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Russian wheat retains lead as Egypt trims wheat imports

Egypt’s imports of Russian wheat rose 84% in March-May from the same period last year, freight data showed, even though traders said there were some complications around payment and shipping.

Egypt, one of the world’s top wheat importers, has become heavily reliant on Russian and Ukrainian grain in recent years.

Egypt’s imports of wheat, some for state subsidised bread, were put in doubt by Russia’s invasion of Ukraine on Feb. 24.

In March-May this year, as imports from Ukraine ground to a halt, Egypt imported 1,056,290 tonnes of wheat from Russia, compared to 573,213 tonnes over the same three months in 2021, the freight data showed.

Over the January-May period Egypt’s total wheat imports dipped 24% year on year to 3.3 million tonnes, and those from Russia by 30% to 1.66 million tonnes. But wheat imports from Russia still accounted for just over 50% of the total.

The private sector and Egypt’s state grains buyer, the General Authority for Supply Commodities (GASC), have tried to diversify their sourcing of wheat this year as prices have risen.

Most imports of Russian wheat have come through the private sector, with traders saying Russian grain was cheapest, while French, German and Lithuanian wheat was more expensive.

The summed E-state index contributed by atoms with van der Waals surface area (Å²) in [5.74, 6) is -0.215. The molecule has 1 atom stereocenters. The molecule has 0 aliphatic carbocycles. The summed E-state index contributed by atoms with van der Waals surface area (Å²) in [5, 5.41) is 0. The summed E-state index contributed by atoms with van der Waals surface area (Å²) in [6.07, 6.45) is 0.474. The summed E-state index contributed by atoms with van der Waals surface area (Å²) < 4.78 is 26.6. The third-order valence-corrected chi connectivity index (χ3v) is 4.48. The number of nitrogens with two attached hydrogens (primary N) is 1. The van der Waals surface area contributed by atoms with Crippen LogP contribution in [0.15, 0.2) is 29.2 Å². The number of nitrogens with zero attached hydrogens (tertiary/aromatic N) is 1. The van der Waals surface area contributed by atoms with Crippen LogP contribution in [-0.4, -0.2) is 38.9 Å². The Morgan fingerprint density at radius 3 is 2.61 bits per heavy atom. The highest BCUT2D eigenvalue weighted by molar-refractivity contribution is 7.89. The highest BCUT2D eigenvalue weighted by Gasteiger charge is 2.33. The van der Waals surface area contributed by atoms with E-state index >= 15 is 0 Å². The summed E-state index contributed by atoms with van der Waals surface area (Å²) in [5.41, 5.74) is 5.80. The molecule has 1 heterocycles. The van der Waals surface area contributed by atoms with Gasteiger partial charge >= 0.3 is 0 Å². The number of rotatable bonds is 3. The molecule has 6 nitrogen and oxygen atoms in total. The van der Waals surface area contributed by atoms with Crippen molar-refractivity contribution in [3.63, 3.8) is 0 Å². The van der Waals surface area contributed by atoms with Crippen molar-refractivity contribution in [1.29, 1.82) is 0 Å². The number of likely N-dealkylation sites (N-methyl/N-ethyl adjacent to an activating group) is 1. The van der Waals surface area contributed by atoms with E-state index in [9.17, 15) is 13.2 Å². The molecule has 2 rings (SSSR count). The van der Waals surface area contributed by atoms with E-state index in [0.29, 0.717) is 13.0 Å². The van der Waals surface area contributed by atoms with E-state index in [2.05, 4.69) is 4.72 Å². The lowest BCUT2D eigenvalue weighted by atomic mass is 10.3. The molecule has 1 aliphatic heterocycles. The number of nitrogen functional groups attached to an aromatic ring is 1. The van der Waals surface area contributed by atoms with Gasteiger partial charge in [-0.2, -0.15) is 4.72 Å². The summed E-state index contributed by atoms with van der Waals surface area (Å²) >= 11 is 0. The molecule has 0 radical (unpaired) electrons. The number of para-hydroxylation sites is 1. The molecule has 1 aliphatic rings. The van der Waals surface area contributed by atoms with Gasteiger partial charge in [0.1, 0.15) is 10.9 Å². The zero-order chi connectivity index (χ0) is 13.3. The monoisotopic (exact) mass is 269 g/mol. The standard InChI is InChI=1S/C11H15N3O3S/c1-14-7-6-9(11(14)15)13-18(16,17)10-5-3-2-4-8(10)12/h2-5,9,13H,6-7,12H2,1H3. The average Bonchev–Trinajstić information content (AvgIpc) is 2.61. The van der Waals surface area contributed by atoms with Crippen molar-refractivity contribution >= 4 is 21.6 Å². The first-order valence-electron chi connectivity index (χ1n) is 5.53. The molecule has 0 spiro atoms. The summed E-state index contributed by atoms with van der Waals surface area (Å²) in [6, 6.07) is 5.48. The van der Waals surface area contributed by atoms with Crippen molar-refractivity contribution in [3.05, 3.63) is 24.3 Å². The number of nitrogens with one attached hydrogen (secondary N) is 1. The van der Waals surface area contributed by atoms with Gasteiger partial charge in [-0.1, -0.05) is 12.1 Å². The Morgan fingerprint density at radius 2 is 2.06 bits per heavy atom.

Russia has faced Ukrainian accusations – which Moscow denies – that it has stolen Ukrainian wheat. Ukraine thanked Egypt in May for sending back a cargo Kyiv said was stolen and which Cairo said lacked proper paperwork.

Some Egyptian banks refused to facilitate payments to Russian entities because of Western sanctions but three traders said importers had made some purchases via suppliers in third countries including the United Arab Emirates and Switzerland.

One of the traders, all of whom asked not to be named, said banks still required extra paperwork if the cargo was Russian.

“Egypt is still price-oriented. They look at it from an economic point of view. No one cares about the politics of it,” said a trader.

GASC has continued purchasing Russian wheat but faced challenges finding freight offers to transport it in its last tender this month, four traders told Reuters.

Egypt’s National Navigation Company (NNC) usually submits offers to transport Russian wheat but did not do so in GASC’s last tender. Instead, GASC asked suppliers to provide shipping.

Last month, Egypt approved wheat shipped from an additional Russian port, Kavkaz, according to a document seen by Reuters and a person with knowledge of the matter.

Traders said GASC suppliers could not previously use the port because of logistical challenges. They said approving Kavkaz could mean more competitive shipping offers.

The supply ministry did not respond to a request for comment. Traders said GASC had yet to inform them of the decision on the new port approval.
Source: Reuters (Reporting by Sarah El Safty; Editing by Aidan Lewis and Edmund Blair)

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